Impacts: Fire ants are very aggressive, eat voraciously,
reproduce extremely quickly, and have a very painful sting.
They eat seeds and move them out of their native habitat,
which can alter ecosystems and destroy agricultural crops.
They attack, kill, and eat the eggs and nestlings of several
species of birds, lizards, and turtles. Severely infested
areas can make it impossible to sit on the ground or even
stand still too long. In some areas, they have caused the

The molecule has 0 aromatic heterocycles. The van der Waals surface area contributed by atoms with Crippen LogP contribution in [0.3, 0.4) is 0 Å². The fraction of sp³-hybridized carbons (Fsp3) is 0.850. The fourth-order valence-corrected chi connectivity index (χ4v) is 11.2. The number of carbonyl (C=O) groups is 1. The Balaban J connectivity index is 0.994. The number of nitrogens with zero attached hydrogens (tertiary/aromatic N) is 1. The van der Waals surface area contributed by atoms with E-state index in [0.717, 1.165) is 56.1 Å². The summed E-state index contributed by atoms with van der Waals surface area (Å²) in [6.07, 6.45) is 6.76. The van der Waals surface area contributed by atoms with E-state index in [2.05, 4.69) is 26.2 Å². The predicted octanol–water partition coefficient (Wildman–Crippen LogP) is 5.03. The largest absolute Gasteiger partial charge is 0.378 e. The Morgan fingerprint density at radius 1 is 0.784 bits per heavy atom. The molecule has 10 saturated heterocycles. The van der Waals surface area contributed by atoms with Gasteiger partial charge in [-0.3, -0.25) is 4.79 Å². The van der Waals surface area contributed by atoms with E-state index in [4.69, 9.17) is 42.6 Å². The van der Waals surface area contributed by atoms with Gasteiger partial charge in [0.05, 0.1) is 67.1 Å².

extinction of 40 percent of native insect species.
Fire ants cost the southern US more than $1 billion per year
in damage to livestock, public health and fire ant control.
It is estimated that fire ants cost homeowners $7.9 million
per year on medical treatments for stings, and $11.2 million
in structural damages.
Photo courtesy of U.S. Department of Agriculture